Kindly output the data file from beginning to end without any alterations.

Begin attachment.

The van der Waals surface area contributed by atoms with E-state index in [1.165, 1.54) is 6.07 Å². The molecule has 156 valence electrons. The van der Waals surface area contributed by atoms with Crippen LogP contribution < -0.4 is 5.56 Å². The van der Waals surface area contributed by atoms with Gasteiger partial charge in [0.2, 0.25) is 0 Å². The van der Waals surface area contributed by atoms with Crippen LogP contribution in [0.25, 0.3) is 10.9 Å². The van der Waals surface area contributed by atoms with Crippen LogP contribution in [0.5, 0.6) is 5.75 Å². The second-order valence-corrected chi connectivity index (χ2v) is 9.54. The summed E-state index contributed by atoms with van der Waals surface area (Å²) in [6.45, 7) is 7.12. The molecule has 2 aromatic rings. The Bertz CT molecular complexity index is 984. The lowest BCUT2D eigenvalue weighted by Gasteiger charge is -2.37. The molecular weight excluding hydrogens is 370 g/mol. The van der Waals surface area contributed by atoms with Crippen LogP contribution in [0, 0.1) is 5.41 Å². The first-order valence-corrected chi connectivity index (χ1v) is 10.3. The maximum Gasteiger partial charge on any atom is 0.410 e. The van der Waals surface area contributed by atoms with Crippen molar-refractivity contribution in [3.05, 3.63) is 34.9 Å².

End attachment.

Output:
The van der Waals surface area contributed by atoms with E-state index in [1.165, 1.54) is 6.07 Å². The molecule has 156 valence electrons. The van der Waals surface area contributed by atoms with Crippen LogP contribution < -0.4 is 5.56 Å². The van der Waals surface area contributed by atoms with Gasteiger partial charge in [0.2, 0.25) is 0 Å². The van der Waals surface area contributed by atoms with Crippen LogP contribution in [0.25, 0.3) is 10.9 Å². The van der Waals surface area contributed by atoms with Crippen LogP contribution in [0.5, 0.6) is 5.75 Å². The second-order valence-corrected chi connectivity index (χ2v) is 9.54. The summed E-state index contributed by atoms with van der Waals surface area (Å²) in [6.45, 7) is 7.12. The molecule has 2 aromatic rings. The Bertz CT molecular complexity index is 984. The lowest BCUT2D eigenvalue weighted by Gasteiger charge is -2.37. The molecular weight excluding hydrogens is 370 g/mol. The van der Waals surface area contributed by atoms with Crippen LogP contribution in [0, 0.1) is 5.41 Å². The first-order valence-corrected chi connectivity index (χ1v) is 10.3. The maximum Gasteiger partial charge on any atom is 0.410 e. The van der Waals surface area contributed by atoms with Crippen molar-refractivity contribution in [3.05, 3.63) is 34.9 Å².